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In the RegionBWI growth slows into single...


In the Region

BWI growth slows into single digits for 1st time in 28 months

Baltimore-Washington International Airport continues to lead the region's major airports in passenger traffic, moving more than 1.7 million travelers in March and 4.7 million passengers in the first three months of the year.

In keeping with the slowing economy, the airport's rate of growth slowed to 9.6 percent in March, compared with March 2000, marking the first time in 28 months that BWI did not post a double-digit gain in passenger traffic. However, it was still enough to put BWI ahead of Washington's Dulles International Airport and Reagan National Airport.

Dallas-based Southwest Airlines, the busiest carrier at BWI, continues to drive much of the growth. The no-frills airline handled 662,734 passengers in March, a 27.7 percent increase over March 2000. US Airways, the airport's No. 2 carrier, flew 425,157 passengers, up 7.9 percent from March 2000.

Firm designing new chip gets $6 million investment

Two venture capital firms announced yesterday a $6.3 million investment in a Beltsville start-up company that's designing a semiconductor chip they said will reduce bottlenecks of broadband data on the Internet.

Mohr, Davidow Ventures and Novak Biddle Venture Partners invested in Zagros Networks Inc., a company founded by the University of Maryland's dean of the Clark School of Engineering, Nariman Farvardin, and three doctoral students.

Zagros will use the financing for hiring, product development and business operations.

New York group buys 8 Columbia buildings

R. S. Columbia Holding LLC, a New York investment group, has purchased eight multi-use buildings in Columbia, the seller's commercial real estate broker, Colliers Pinkard, said yesterday. The purchase price was not disclosed.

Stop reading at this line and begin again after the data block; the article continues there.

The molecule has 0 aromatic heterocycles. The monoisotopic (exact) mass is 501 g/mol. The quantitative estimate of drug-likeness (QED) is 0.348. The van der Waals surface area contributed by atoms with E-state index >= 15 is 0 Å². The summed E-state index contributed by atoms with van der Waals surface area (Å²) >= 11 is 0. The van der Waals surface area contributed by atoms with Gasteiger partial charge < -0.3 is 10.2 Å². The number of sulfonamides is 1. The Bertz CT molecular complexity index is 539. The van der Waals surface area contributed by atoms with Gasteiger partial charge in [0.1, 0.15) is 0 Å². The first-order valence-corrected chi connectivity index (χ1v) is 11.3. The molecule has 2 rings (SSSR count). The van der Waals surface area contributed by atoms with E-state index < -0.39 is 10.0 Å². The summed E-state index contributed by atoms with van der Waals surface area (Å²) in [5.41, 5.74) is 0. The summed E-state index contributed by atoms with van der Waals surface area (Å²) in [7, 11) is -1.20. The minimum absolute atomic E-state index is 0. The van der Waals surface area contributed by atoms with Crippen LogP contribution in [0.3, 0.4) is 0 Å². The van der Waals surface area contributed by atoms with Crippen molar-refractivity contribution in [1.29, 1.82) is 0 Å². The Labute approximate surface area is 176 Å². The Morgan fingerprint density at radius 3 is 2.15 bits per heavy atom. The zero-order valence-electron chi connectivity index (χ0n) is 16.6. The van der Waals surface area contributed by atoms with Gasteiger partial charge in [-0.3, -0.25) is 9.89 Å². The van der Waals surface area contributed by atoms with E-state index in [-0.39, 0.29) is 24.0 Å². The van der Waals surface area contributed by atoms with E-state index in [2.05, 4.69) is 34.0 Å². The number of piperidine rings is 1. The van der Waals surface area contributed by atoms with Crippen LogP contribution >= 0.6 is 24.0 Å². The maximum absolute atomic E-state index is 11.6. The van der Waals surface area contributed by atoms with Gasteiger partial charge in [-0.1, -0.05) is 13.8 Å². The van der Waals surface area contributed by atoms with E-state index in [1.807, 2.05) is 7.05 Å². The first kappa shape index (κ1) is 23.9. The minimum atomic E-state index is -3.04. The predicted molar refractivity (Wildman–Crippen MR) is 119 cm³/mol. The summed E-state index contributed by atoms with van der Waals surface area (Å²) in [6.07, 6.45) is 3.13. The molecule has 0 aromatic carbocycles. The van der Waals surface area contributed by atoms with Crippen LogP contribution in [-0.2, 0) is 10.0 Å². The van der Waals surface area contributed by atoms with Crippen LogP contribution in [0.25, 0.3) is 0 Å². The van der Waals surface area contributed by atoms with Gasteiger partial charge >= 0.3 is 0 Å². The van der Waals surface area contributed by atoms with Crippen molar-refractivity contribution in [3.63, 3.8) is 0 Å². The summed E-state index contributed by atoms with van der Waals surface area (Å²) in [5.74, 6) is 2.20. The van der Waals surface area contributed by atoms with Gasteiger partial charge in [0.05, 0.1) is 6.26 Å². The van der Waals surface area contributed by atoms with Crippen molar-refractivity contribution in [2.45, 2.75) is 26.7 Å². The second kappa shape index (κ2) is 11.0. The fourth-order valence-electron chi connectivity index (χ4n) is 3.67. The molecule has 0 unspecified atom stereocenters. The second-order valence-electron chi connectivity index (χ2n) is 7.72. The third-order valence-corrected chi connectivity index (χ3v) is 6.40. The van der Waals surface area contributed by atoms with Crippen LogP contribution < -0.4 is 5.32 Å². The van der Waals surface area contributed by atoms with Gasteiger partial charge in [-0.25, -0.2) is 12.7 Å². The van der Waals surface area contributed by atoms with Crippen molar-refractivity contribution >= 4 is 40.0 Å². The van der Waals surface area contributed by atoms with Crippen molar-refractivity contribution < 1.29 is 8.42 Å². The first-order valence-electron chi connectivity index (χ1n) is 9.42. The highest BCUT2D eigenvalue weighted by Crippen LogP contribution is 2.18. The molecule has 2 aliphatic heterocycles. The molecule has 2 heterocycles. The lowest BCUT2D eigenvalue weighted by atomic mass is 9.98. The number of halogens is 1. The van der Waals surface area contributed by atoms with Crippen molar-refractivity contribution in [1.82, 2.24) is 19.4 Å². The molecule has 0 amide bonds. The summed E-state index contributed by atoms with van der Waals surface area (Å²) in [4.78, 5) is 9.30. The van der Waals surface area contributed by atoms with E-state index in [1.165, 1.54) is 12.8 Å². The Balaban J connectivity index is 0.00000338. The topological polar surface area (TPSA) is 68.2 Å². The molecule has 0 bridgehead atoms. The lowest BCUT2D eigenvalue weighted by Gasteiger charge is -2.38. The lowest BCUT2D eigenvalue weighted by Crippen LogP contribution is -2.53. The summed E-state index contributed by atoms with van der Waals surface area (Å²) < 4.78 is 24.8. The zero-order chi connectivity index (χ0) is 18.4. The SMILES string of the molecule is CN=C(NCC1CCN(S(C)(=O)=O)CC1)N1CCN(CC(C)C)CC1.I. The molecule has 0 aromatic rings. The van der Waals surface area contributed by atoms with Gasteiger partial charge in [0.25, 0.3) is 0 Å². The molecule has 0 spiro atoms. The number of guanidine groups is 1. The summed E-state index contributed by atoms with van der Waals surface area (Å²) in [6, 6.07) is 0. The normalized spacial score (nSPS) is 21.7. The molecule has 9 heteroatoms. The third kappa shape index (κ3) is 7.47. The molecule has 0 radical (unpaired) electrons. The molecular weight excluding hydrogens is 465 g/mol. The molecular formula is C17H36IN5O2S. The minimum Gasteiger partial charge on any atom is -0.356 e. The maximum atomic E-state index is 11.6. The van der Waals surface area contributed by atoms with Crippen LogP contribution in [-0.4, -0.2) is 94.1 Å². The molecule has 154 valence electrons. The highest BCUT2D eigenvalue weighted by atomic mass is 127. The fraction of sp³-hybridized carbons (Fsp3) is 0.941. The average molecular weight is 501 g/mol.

The properties, known as Rumsey Center and Snowden Center, include eight "flex" buildings totaling 275,000 square feet on 22.5 acres. Flex buildings can accommodate a range of uses including distribution, office and light manufacturing.

Rumsey Center, in the Oakland Ridge Business Center, was built in 1980. Snowden Center, in the Sieling Business Park, was completed in 1987.

Group 1 Software buys Texas company

Group 1 Software Inc., a Lanham company that specializes in customer management software, has purchased HotData Inc., a developer of online services for data quality, for $2 million in cash and a percentage of revenue.

Group 1 said the purchase will help it expand its e-business products. HotData's 17 employees will remain in Austin, Texas. Twenty-year-old Group 1 employs more than 500 people.

Two weeks ago, Group 1 purchased TriSenseSoftware Ltd. of Minneapolis, which develops digital billing and payment software, for $8.1 million.

2 local marketing agencies win awards for creativity

Two local marketing agencies have won Summit Creative Awards in an international competition that recognizes excellence in firms with limited budgets.

The Leffler Agency Inc., which has offices in Baltimore and Tampa, Fla., won three silver awards and a bronze award for work it did for the Denver Broncos' new stadium and for Rover Wireless Corp.

Madison Media Inc., of Savage, received a silver award for work done for CloseCall America, a multistate telecommunications provider, and a bronze for a television spot promoting holiday shopping at Historic Savage Mill.


Pay-phone calls are rising to 50 cents in Rockies, Northwest

The cost of a local call from a pay phone is being raised to 50 cents, up from 35 cents, across the Pacific Northwest and Rocky Mountains.

The switch to the new rate begins today, but it will take up to four months before the change is made on all 96,000 pay phones operated by Qwest Communications International Inc. in the company's 14-state region.